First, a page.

Experts say hundreds of thousands of Americans may have lost their homes due to a bill championed by Sen. Joseph Biden, D-Del., Barack Obama's vice-presidential running mate.
At least two studies have concluded that the United States' foreclosure crisis was exacerbated by a 2005 law that overhauled the nation's bankruptcy law. That conclusion is echoed by other experts, although the banking and credit industry disputes it.
Congressional Republicans drove the effort to pass the Bankruptcy Abuse Prevention and Consumer Protection Act (BAPCPA) of 2005. But Biden – who has enjoyed hundreds of thousands of dollars in campaign donations from credit industry executives – endorsed the measure early on and worked to gather Democratic support for it.
Biden's early and vocal support was "essential" to the bill's passage, said Travis Plunkett of the Washington D.C.-based advocacy group Consumer Federation, which opposed the measure. Biden "went out of his way to undermine criticism of the legislation," and his efforts helped convince other Democrats to support the bill.
"Biden was a fairly strong proponent of that bankruptcy bill," said Philip Corwin, a consultant for the American Bankers Association, which represents banks and lenders. However, Biden was "not in our pocket in any way," he added.
Biden's Senate office did not provide comment for this story.
Asked if the Obama/Biden campaign was concerned Biden's record was a liability when discussing economic security, David Wade, a spokesman for the Obama/Biden campaign, said, "Barack Obama and Joe Biden have real solutions for struggling families in danger of losing their homes because of the Bush economy and abusive lending practices."
BAPCPA "is directly responsible for the rising foreclosure rate since the end of 2005," concluded a 2007 study by Credit Suisse. The law "increased foreclosures and the number of homes for sale," echoed a July 2008 study by U.S. Treasury researcher David Bernstein. That study estimated the law had pushed foreclosures or forced sales on 200,000 homeowners since it went into effect, but noted that was a rough, "back-of-the-envelope" calculation.
"Trying to tie the forclosure crisis to the [2005 bankruptcy] bill is a stretch," said the ABA's Corwin. Corwin called the Credit Suisse report "junk" and said the Bernstein study wasn't "worth the paper it was written on."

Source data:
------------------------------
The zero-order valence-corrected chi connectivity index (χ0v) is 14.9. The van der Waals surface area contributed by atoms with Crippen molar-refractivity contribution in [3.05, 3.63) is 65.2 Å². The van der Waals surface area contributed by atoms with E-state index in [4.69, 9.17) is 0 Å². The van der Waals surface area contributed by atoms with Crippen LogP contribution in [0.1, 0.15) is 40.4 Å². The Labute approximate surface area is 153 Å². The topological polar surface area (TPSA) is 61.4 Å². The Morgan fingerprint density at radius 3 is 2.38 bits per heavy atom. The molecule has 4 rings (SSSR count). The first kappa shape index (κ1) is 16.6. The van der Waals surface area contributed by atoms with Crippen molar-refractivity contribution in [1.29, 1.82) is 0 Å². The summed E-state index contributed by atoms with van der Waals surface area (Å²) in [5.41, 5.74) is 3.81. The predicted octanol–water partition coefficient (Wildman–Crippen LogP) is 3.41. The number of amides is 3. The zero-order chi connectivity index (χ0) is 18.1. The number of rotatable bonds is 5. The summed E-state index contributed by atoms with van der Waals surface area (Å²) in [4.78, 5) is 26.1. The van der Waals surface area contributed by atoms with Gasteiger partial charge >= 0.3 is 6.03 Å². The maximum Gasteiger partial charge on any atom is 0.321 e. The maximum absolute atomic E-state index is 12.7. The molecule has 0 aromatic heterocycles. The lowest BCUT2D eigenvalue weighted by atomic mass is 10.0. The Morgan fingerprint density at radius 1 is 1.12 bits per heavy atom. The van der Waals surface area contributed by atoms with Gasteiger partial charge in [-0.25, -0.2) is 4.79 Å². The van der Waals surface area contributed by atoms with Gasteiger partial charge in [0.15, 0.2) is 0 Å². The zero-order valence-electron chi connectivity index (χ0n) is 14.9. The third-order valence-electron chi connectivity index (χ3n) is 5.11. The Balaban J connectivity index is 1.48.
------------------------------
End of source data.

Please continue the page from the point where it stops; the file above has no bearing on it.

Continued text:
The head author of the 2007 Credit Suisse report clarified his earlier findings in an email Wednesday. "The law likely contributed to increased foreclosures early on," said researcher Rod Dubitsky, but combined with other key factors, including subprime lending practices, to create the current crisis. Bernstein did not respond to a request for an interview.
The bill was backed by banks and credit card companies including MBNA, which is headquartered in Delaware, Biden's home state. They wanted the bill because it would make it harder for Americans to use bankruptcy to avoid repaying credit card debt. MBNA executives had been Biden's single largest source of campaign donations, and MBNA has employed Biden's son Hunter as a company executive, lobbyist and consultant. The Obama campaign has said Hunter Biden did no work for MBNA on the bankruptcy bill. MBNA has since been bought by Bank of America.
Over the past two years, sub-prime mortgage borrowing and a weakening economy have pushed increasing numbers of Americans into dire financial straits. Under the old rules, many could have declared bankruptcy, shed much of their debt, restructured their mortgages and held onto their homes, according to experts and the two reports.
But the 2005 law Biden championed made it more expensive and more difficult to declare bankruptcy, experts conclude. That forced hundreds of thousands of distressed homeowners to sell their homes, or default on their mortgages, after which the bank would sell their former home, according to the studies. That flood of homes going up for sale in an already-weakening market further depressed home prices, according to the two reports, snowballing into the current crisis.
BAPCPA "increased home foreclosures, increased the dollar value of financial assets in default, and put additional downward price pressure on real estate markets," concluded the Bernstein report. Bernstein conducted the report as an individual, not as a representative the Treasury Department.